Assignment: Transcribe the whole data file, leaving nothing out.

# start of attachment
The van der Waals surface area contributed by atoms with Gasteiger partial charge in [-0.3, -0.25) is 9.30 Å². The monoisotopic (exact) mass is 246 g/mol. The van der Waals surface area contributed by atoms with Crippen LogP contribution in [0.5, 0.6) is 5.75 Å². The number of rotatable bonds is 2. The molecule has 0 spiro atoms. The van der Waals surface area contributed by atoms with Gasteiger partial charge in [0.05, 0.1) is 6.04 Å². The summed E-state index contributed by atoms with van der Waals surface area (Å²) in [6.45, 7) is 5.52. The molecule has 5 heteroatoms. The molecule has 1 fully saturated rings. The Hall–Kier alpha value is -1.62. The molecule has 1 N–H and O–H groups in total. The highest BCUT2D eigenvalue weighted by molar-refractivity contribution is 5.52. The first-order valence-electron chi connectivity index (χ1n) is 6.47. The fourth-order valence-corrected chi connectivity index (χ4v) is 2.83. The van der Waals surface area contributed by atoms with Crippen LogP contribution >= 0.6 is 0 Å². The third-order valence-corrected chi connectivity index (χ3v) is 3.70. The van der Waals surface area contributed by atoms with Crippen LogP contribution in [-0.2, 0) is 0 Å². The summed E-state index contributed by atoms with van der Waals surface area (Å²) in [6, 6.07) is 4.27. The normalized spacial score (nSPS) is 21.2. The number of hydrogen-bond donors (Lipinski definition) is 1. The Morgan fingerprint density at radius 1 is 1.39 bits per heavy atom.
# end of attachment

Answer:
The van der Waals surface area contributed by atoms with Gasteiger partial charge in [-0.3, -0.25) is 9.30 Å². The monoisotopic (exact) mass is 246 g/mol. The van der Waals surface area contributed by atoms with Crippen LogP contribution in [0.5, 0.6) is 5.75 Å². The number of rotatable bonds is 2. The molecule has 0 spiro atoms. The van der Waals surface area contributed by atoms with Gasteiger partial charge in [0.05, 0.1) is 6.04 Å². The summed E-state index contributed by atoms with van der Waals surface area (Å²) in [6.45, 7) is 5.52. The molecule has 5 heteroatoms. The molecule has 1 fully saturated rings. The Hall–Kier alpha value is -1.62. The molecule has 1 N–H and O–H groups in total. The highest BCUT2D eigenvalue weighted by molar-refractivity contribution is 5.52. The first-order valence-electron chi connectivity index (χ1n) is 6.47. The fourth-order valence-corrected chi connectivity index (χ4v) is 2.83. The van der Waals surface area contributed by atoms with Crippen LogP contribution >= 0.6 is 0 Å². The third-order valence-corrected chi connectivity index (χ3v) is 3.70. The van der Waals surface area contributed by atoms with Crippen LogP contribution in [-0.2, 0) is 0 Å². The summed E-state index contributed by atoms with van der Waals surface area (Å²) in [6, 6.07) is 4.27. The normalized spacial score (nSPS) is 21.2. The number of hydrogen-bond donors (Lipinski definition) is 1. The Morgan fingerprint density at radius 1 is 1.39 bits per heavy atom.